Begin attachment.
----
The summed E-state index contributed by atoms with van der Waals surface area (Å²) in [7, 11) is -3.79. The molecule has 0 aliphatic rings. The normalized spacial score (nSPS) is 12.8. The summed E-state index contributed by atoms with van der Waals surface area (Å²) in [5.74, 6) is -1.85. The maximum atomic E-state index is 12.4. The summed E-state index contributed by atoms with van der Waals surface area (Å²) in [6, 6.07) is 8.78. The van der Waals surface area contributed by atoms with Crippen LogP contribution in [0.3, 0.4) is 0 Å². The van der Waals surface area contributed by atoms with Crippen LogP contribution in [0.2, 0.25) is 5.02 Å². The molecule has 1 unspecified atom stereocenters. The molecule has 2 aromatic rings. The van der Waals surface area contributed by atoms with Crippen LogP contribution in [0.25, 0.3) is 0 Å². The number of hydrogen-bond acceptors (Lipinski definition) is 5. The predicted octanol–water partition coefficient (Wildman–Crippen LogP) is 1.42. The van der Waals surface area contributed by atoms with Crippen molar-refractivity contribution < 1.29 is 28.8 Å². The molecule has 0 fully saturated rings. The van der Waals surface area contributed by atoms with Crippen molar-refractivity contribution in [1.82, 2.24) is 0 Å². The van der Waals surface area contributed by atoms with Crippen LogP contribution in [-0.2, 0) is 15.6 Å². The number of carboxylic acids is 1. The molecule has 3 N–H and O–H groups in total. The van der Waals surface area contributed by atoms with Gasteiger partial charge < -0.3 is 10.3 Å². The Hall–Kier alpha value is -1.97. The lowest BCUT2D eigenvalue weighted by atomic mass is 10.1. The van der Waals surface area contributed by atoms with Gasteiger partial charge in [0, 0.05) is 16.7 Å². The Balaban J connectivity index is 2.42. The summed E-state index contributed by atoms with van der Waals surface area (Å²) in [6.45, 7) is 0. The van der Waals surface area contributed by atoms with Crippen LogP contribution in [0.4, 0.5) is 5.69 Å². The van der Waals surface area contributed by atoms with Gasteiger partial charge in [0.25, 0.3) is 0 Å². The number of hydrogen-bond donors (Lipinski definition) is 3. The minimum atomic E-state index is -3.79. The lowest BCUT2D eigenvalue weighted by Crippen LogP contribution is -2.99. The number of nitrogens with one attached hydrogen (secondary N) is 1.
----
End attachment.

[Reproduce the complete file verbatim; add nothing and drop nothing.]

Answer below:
The summed E-state index contributed by atoms with van der Waals surface area (Å²) in [7, 11) is -3.79. The molecule has 0 aliphatic rings. The normalized spacial score (nSPS) is 12.8. The summed E-state index contributed by atoms with van der Waals surface area (Å²) in [5.74, 6) is -1.85. The maximum atomic E-state index is 12.4. The summed E-state index contributed by atoms with van der Waals surface area (Å²) in [6, 6.07) is 8.78. The van der Waals surface area contributed by atoms with Crippen LogP contribution in [0.3, 0.4) is 0 Å². The van der Waals surface area contributed by atoms with Crippen LogP contribution in [0.2, 0.25) is 5.02 Å². The molecule has 1 unspecified atom stereocenters. The molecule has 2 aromatic rings. The van der Waals surface area contributed by atoms with Crippen LogP contribution in [0.25, 0.3) is 0 Å². The number of hydrogen-bond acceptors (Lipinski definition) is 5. The predicted octanol–water partition coefficient (Wildman–Crippen LogP) is 1.42. The van der Waals surface area contributed by atoms with Crippen molar-refractivity contribution < 1.29 is 28.8 Å². The molecule has 0 fully saturated rings. The van der Waals surface area contributed by atoms with Crippen molar-refractivity contribution in [1.82, 2.24) is 0 Å². The van der Waals surface area contributed by atoms with Crippen LogP contribution in [-0.2, 0) is 15.6 Å². The number of carboxylic acids is 1. The molecule has 3 N–H and O–H groups in total. The van der Waals surface area contributed by atoms with Gasteiger partial charge < -0.3 is 10.3 Å². The Hall–Kier alpha value is -1.97. The lowest BCUT2D eigenvalue weighted by atomic mass is 10.1. The van der Waals surface area contributed by atoms with Gasteiger partial charge in [0, 0.05) is 16.7 Å². The Balaban J connectivity index is 2.42. The summed E-state index contributed by atoms with van der Waals surface area (Å²) in [6.45, 7) is 0. The van der Waals surface area contributed by atoms with Crippen LogP contribution in [0.4, 0.5) is 5.69 Å². The van der Waals surface area contributed by atoms with Gasteiger partial charge in [0.25, 0.3) is 0 Å². The number of hydrogen-bond donors (Lipinski definition) is 3. The minimum atomic E-state index is -3.79. The lowest BCUT2D eigenvalue weighted by Crippen LogP contribution is -2.99. The number of nitrogens with one attached hydrogen (secondary N) is 1.